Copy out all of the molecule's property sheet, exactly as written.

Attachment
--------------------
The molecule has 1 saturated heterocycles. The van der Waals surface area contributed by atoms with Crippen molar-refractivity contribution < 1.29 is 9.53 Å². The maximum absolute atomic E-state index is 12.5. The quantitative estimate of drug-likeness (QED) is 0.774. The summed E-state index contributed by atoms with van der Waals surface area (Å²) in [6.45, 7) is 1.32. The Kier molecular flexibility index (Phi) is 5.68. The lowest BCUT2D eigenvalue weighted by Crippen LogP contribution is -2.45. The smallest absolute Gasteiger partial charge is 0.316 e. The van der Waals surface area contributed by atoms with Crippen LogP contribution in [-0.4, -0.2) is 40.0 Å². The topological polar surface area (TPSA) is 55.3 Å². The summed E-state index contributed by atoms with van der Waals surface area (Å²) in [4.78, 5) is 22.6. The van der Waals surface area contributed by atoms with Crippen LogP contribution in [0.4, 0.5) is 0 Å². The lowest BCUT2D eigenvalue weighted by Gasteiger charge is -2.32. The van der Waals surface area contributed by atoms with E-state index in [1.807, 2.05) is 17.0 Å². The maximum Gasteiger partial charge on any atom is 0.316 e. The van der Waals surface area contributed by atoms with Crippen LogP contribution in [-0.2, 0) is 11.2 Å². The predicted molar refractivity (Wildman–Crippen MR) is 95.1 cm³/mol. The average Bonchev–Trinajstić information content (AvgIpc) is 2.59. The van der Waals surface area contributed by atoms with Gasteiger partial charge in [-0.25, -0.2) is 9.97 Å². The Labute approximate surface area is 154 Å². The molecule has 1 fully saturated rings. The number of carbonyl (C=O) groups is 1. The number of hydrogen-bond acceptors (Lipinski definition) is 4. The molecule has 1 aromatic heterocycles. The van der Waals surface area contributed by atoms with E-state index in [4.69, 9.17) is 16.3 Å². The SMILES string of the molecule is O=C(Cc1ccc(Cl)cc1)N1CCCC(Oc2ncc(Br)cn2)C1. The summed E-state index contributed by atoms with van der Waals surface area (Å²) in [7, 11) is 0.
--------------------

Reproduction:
The molecule has 1 saturated heterocycles. The van der Waals surface area contributed by atoms with Crippen molar-refractivity contribution < 1.29 is 9.53 Å². The maximum absolute atomic E-state index is 12.5. The quantitative estimate of drug-likeness (QED) is 0.774. The summed E-state index contributed by atoms with van der Waals surface area (Å²) in [6.45, 7) is 1.32. The Kier molecular flexibility index (Phi) is 5.68. The lowest BCUT2D eigenvalue weighted by Crippen LogP contribution is -2.45. The smallest absolute Gasteiger partial charge is 0.316 e. The van der Waals surface area contributed by atoms with Crippen LogP contribution in [-0.4, -0.2) is 40.0 Å². The topological polar surface area (TPSA) is 55.3 Å². The summed E-state index contributed by atoms with van der Waals surface area (Å²) in [4.78, 5) is 22.6. The van der Waals surface area contributed by atoms with Crippen LogP contribution in [0.4, 0.5) is 0 Å². The lowest BCUT2D eigenvalue weighted by Gasteiger charge is -2.32. The van der Waals surface area contributed by atoms with E-state index in [1.807, 2.05) is 17.0 Å². The maximum Gasteiger partial charge on any atom is 0.316 e. The van der Waals surface area contributed by atoms with Crippen LogP contribution in [-0.2, 0) is 11.2 Å². The predicted molar refractivity (Wildman–Crippen MR) is 95.1 cm³/mol. The average Bonchev–Trinajstić information content (AvgIpc) is 2.59. The van der Waals surface area contributed by atoms with Gasteiger partial charge in [-0.25, -0.2) is 9.97 Å². The Labute approximate surface area is 154 Å². The molecule has 1 fully saturated rings. The number of carbonyl (C=O) groups is 1. The number of hydrogen-bond acceptors (Lipinski definition) is 4. The molecule has 1 aromatic heterocycles. The van der Waals surface area contributed by atoms with E-state index in [4.69, 9.17) is 16.3 Å². The SMILES string of the molecule is O=C(Cc1ccc(Cl)cc1)N1CCCC(Oc2ncc(Br)cn2)C1. The summed E-state index contributed by atoms with van der Waals surface area (Å²) in [7, 11) is 0.